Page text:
- People who survive a nuclear blast may be exposed to radioactive ash and dust called fallout.
- Finding a good shelter as soon as possible and going inside is critical to surviving fallout.
- A scientist has come up with a strategy for when and whether to move to a better fallout shelter.
President Trump has egged on a new arms race. Russia violated weapons treaties to upgrade its nuclear arsenal. North Korea is developing long-range missiles and practicing for nuclear war — and the US military is considering preemptive attacks on the isolated nation's military facilities.
Though these events are unlikely to trigger the last-ditch option of nuclear war, let alone a blast in your neighborhood, they are very concerning.
So you might be wondering, "If I survive a nuclear-bomb attack, what should I do?"
Michael Dillon, a Lawrence Livermore National Laboratory researcher, crunched the numbers and helped figure out just that in a 2014 study published in the journal Proceedings of the Royal Society A: Mathematical and Physical Sciences.
Likewise, government agencies and other organizations have also explored the harrowing question and came up with detailed recommendations and response plans.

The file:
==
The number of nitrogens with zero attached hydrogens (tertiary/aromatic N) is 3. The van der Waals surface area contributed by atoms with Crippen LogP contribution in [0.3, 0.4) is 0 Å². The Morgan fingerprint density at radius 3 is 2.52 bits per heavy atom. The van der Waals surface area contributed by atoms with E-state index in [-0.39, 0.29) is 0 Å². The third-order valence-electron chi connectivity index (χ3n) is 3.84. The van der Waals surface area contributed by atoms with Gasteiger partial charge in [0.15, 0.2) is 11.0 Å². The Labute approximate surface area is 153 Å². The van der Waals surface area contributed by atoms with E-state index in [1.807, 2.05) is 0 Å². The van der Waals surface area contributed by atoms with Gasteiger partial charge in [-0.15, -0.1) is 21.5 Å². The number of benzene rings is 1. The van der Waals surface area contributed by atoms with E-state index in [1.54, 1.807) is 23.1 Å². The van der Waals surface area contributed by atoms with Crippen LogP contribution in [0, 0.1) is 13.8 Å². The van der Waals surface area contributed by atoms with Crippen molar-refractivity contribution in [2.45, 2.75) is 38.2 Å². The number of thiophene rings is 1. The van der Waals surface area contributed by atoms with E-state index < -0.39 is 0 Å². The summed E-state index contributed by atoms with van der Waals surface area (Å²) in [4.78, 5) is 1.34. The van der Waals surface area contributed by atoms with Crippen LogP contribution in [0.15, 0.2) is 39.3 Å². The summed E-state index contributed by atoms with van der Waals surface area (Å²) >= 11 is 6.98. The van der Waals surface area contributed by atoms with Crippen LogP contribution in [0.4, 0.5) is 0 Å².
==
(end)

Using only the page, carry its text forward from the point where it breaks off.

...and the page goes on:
You are in a large city that has just been subjected to a single, low-yield nuclear detonation, between 0.1 and 10 kilotons.
This is much less powerful than the bomb dropped on Hiroshima — about 15 kilotons. However, it's not unlikely when looking at weapons like the new B61-12 gravity bomb, which is built by the US, maxes out at 50 kilotons, and can be dialed down to 0.3 kilotons. (Russia and Pakistan are working on similar so-called "tactical" nuclear weapons.)
One of your biggest and most immediate goals is to avoid nuclear fallout.
How to avoid fallout radiation
Fallout is a mess of bomb material, soil, and debris that is vaporized, made radioactive, and sprinkled as dust and ash across the landscape by prevailing winds. (In New York City, for example, a fallout zone would spread eastward.)
The best thing to do is to find a good place to hide — the more dense material between you and the outside world, the better — then wait until the rescuers can make their way to help you.